Why Health Insurance Exchanges Unnerve CFOs

Karen Minich-Pourshadi, for HealthLeaders Media , October 1, 2012

Once these exchange plans are established, some financial leaders believe they could cause area employers to stop offering their sponsored programs altogether, forcing employees to opt for the new plans instead.

A McKinsey & Company report says, "30% of employers will definitely or probably stop offering ESI [employer-sponsored insurance] in the years after 2014 and at least 30% of employers would gain economically from dropping coverage even if they completely compensated employees for the change through other benefit offerings or higher salaries." It also noted that "Contrary to what many employers assume, more than 85% of employees would remain at their jobs even if their employer stopped offering ESI, although about 60% would expect increased compensation."

Aaron Coley, vice president of decision support for MemorialCare Heath System, a six-hospital system based in Southern California, says "We did some modeling around what would happen if our commercial rates went just halfway between where they are now and Medicare, and what does that do in terms of revenue here? It will be $200 million for us a year that comes out of our system on a total net revenue base of about $2 billion. And that's just if the rate goes halfway to Medicare [rate]; that's not even getting to Medicare rates."

Freas adds, "In many ways, exchanges are worse than losing [inpatient] volume, because now we're taking care of all those patients, perhaps even more patients than before, and that's going to drive up the competition for [clinical] labor and the need for more staff, and we'll have to deliver care at a much lower cost. I just don't know how this is going to work out for us."

Trying to get a handle on which employers and industries might forgo offering insurance in favor of HIX is causing a great deal of financial uncertainty, as CFOs try to analyze how much of their patient base may be at risk to leave higher-reimbursing, employer-sponsored plans for the likely lower-reimbursing exchange plans.

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3 comments on "Why Health Insurance Exchanges Unnerve CFOs"

joe davis (10/2/2012 at 7:46 PM)
Sorry, I misquoted a number in an earlier post that has not yet been posted. CBO did assume that 6 million people would enroll in the HIX by 2019 who previously had insurance. This is 6 million out of 24 million expected enrollees. 3,5 of the 6 would be the result of employer "dumping." 1.5 would have employer insurance but would meet the income limits to make them eligible. And, another 1 million would drop their non- group coverage. In any event, while some few analysts are throwing out very high estimates of likely employer dumping into the HIX or just termination of coverage, (which has been a slow but steady trend) there is no good evidence or a clear logic to the alarm. Did not happen in Massachusetts. Pretty hypothetical fear.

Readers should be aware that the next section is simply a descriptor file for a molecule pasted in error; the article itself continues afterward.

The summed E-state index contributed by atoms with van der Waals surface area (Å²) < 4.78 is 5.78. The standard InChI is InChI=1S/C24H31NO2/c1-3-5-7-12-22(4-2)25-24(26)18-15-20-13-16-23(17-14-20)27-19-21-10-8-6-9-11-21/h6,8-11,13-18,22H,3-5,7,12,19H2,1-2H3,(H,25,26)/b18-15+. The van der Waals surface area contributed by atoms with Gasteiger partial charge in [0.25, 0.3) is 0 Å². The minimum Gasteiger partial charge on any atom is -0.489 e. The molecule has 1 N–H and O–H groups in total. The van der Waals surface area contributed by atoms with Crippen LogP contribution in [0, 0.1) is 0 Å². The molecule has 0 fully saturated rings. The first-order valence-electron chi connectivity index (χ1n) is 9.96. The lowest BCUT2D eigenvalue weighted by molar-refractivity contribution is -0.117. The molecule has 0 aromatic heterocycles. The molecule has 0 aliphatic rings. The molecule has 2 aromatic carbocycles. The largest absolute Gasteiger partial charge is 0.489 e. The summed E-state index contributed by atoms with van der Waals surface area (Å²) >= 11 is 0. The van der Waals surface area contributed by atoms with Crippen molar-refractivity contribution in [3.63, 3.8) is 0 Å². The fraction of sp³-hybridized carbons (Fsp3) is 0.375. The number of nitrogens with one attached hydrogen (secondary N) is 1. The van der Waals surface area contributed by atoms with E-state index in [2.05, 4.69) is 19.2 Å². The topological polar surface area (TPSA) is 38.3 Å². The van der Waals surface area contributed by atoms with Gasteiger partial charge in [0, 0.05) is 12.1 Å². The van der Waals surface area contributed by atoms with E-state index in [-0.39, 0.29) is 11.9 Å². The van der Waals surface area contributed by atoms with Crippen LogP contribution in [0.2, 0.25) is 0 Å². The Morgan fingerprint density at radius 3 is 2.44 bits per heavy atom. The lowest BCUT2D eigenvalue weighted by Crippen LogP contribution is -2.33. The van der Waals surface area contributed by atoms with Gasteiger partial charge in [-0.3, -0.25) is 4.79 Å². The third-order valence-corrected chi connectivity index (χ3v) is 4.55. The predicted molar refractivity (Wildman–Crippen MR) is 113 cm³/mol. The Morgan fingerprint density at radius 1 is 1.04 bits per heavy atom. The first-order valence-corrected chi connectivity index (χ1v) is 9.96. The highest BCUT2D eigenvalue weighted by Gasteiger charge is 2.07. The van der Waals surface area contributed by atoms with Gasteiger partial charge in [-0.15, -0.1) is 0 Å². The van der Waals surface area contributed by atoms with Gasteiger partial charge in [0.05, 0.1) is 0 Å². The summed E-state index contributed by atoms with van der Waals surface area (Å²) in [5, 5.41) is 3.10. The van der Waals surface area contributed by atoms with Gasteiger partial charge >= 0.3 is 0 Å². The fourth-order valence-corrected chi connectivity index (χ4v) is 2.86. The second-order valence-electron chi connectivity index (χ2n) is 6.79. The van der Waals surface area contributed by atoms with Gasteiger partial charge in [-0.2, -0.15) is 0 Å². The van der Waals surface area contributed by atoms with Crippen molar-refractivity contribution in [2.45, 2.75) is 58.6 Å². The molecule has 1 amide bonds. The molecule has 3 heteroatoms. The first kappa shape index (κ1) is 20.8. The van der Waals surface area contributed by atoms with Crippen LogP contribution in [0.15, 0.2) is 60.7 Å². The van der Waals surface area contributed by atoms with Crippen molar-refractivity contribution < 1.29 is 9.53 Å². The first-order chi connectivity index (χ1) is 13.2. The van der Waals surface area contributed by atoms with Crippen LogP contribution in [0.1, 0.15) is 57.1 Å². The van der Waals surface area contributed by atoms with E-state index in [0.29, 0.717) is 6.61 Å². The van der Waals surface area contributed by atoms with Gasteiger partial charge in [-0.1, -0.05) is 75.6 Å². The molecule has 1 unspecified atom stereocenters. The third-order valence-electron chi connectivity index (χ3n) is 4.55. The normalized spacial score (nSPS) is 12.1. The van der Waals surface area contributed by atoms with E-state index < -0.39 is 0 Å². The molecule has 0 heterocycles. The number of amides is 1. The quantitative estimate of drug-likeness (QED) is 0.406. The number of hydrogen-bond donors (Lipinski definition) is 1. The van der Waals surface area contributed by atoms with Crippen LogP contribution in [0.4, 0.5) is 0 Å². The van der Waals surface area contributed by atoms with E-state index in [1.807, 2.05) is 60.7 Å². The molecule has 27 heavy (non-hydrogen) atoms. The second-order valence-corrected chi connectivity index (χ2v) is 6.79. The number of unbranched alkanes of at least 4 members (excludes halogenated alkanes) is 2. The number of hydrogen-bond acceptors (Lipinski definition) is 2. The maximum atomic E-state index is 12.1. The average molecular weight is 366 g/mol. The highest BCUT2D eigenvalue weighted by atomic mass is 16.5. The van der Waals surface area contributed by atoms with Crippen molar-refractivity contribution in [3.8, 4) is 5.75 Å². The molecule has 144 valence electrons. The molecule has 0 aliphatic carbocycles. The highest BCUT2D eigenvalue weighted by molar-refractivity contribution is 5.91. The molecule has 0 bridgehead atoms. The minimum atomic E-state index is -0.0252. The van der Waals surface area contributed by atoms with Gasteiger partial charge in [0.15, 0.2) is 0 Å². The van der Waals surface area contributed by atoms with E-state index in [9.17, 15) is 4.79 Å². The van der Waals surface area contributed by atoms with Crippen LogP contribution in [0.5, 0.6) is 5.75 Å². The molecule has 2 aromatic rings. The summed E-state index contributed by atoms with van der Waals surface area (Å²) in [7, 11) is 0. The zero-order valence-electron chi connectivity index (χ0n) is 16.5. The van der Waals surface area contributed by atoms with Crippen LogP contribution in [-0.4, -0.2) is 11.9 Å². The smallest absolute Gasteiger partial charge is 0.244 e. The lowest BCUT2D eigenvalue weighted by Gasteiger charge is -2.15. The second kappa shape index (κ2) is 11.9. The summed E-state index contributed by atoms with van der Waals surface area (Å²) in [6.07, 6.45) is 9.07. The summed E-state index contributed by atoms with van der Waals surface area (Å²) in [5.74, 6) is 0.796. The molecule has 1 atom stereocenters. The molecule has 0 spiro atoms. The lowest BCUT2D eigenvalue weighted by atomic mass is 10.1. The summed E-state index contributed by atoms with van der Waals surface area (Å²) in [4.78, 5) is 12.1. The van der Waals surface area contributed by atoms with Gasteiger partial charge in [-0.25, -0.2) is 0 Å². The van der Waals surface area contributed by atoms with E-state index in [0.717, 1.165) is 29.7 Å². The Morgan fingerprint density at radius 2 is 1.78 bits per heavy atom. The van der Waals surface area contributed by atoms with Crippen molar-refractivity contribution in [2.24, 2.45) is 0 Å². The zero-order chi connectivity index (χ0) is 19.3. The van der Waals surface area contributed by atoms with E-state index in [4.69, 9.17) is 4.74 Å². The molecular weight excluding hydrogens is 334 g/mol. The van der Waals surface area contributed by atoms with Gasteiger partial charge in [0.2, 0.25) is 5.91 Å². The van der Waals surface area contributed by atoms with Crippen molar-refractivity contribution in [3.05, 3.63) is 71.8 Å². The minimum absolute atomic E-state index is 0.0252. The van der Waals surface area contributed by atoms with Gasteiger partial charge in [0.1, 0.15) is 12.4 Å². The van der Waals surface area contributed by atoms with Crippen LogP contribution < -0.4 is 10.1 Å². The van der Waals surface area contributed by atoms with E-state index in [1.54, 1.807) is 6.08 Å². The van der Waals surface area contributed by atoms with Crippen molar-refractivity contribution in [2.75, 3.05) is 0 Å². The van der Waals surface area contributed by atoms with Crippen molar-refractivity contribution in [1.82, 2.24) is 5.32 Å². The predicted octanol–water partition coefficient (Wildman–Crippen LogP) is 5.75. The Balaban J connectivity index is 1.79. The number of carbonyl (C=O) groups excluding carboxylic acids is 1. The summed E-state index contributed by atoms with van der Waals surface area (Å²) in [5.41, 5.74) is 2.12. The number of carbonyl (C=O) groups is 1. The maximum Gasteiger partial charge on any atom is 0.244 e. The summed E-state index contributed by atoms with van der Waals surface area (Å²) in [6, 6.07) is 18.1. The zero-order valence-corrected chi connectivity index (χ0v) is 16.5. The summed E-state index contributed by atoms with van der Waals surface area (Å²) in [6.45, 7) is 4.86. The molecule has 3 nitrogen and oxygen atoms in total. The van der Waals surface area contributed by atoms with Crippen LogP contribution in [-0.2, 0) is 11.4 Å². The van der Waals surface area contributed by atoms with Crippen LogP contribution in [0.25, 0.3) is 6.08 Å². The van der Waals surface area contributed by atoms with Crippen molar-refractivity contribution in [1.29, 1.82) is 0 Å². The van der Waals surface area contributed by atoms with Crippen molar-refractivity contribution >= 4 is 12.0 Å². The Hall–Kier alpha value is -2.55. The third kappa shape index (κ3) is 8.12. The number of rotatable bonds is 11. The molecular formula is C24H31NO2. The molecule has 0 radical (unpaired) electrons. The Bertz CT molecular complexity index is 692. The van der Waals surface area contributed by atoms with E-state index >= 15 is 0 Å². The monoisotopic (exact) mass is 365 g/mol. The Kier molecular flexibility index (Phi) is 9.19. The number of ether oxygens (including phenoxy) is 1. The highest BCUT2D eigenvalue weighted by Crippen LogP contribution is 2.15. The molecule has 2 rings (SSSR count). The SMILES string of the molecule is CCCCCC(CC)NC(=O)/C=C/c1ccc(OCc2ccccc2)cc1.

Joe Davis (10/2/2012 at 2:46 PM)
With all respect to the CFOs and experts quoted, one of whom is a friend, where is the evidence? Massachusetts did not experience a high rate of employer dumping. The CBO original estimates were higher and assumed that half of all currently insured people would come from employers who dropped coverage. But, that is about six of twelve million people. 30% of ALL CURRENTLY insured employers. I don't think so. And the industry is absolutely scared about being paid less in the future. From everyone. There may be a few states that create an environment for restricted price negotiation...but they will be the BIG exception. It's all about negotiation. That is why the idea of narrow networks and tiered networks are resurfacing. And homegrown ACOs will feed into this, Fewer credible observers expect HIX to lead to Medicare or medicaid rates unless the provider is in that range already with commercial insurers. When you run the numbers, many systems are clearly better off in relation to HIX. And, there will be some interesting opportunities. But, the fog of uncertainty about the future has to create fear.

Drew Joyce (10/2/2012 at 10:15 AM)
Have I missed a development? Why would CFO's believe that individual insurance sold through the exchange will be contracted at Medicaid or Medicare rates? I think everyone expects difficult reimbursement discussions but wouldn't such a major step require more legislative action? There will be more care reimbursed at Medicaid rates in States that opt in, but there should also be a great increase in commercial reimbursement due to expanded enrollment in subsidized individual coverage.




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